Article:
Saturday, November 3, 2012


To be clear about these little book films I make from time to time — no part of the films are meant as a promotion or marketing tool for our bookshop at Longhouse.

In fact, the better majority of the books shown aren't even available in our bookshop. You are looking at my own personal library and I garner my personal library not from any professional status, but as a 100% devoted reader. It just happens to be what is being read at the moment by either my own hunts and findings, or someone has sent a book as a gift through the mail, or it may be a booklet or small book we have published and I'm setting it on the stack as I'm gathering a stack of books for a film.

Donna Fleischer's red covered booklet we reprinted over last week before Hurricane Sandy blew in so there's Donna at the top of the stack. Same with the Helen Nearing book we published. Last night I wrapped up a half dozen for Greg Joly to have since Greg was instrumental at getting the manuscript into our hands. I took an extra copy and slipped it into the stack.

I seem to be always reading Popa; like what Kent Johnson devised in an all-together possible O'Hara-Koch world; Nate Kluge came from out of the blue via a yet one more little wonder from Pressed Wafer; and the Ed Baker was one of those moments finding a stray envelope while researching something else and asking myself, "What is this?" and having one of the tiniest books I own slip out into my bigger palm.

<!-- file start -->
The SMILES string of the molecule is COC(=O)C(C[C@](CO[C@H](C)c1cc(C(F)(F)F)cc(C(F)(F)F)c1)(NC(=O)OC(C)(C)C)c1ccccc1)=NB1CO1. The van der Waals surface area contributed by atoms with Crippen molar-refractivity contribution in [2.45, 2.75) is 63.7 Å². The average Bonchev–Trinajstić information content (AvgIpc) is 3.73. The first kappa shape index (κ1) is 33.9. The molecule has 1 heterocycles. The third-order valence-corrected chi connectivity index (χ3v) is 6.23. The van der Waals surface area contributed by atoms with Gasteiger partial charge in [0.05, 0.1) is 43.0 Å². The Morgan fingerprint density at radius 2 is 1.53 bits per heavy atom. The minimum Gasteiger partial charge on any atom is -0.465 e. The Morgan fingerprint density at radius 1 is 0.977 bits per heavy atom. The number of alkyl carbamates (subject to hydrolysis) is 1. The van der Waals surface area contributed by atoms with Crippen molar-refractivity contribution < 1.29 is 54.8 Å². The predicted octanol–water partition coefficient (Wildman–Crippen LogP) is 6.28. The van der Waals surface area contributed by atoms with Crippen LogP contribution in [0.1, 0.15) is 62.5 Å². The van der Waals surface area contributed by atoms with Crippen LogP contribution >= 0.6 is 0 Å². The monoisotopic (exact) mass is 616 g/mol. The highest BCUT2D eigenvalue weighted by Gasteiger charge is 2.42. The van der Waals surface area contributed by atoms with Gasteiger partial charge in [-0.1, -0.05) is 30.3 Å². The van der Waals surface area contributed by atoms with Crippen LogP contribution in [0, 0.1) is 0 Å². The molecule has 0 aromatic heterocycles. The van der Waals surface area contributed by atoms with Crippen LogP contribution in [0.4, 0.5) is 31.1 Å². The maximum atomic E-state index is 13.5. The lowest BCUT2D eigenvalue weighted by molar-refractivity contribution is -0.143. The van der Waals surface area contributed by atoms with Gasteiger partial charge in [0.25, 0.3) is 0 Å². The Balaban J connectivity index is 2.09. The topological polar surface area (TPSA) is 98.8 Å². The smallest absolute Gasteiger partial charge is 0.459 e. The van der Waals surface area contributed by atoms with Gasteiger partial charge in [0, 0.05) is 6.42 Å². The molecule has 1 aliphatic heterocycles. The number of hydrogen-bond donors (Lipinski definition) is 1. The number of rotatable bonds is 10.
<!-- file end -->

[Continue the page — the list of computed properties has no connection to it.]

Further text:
If you're not in wonder about books, you better pinch yourself.

A book's existence is up there with mountains, rivers, and seas. Try to convince yourself ebooks are the next wonder of the world and you're just kidding yourself while trying to sell your ebooks may it happen since it is one more avenue of readership — but it isn't a book. . .where some of the most massive and exquisite buildings ever built were built around them.

Once In Vermont films © bob arnold


awyn said...

The timeliness of Marton's poem on the back of Molecular Lament:

the blink

of an

a house

& it's

Bob Arnold / Longhouse said...

And John hails, with family, from the region swept by Hurricane Sandy. This poem, of course, written long before that wind & rain, but knowing wind & rain.

Thanks, Annie.


Anonymous said...

Hi, Bob. You wrote, "A book's existence is up there with mountains, rivers, and seas." And so it is. Proof abounds. All the Longhouse Books, for one. And "Twinkle, Twinkle," breathed into life from that place. In gratitude and joy, Donna

Bob Arnold / Longhouse said...

Were each on those waves of the mountain, rivers, and sea, Donna. Count on it.

And vote! Break the doors down to vote.

all's well, Bob

Anonymous said...

Haven't missed a vote, yet, Bob. All these years. It's what we have. We must use it. Break the doors down, hell yeah! ~ Donna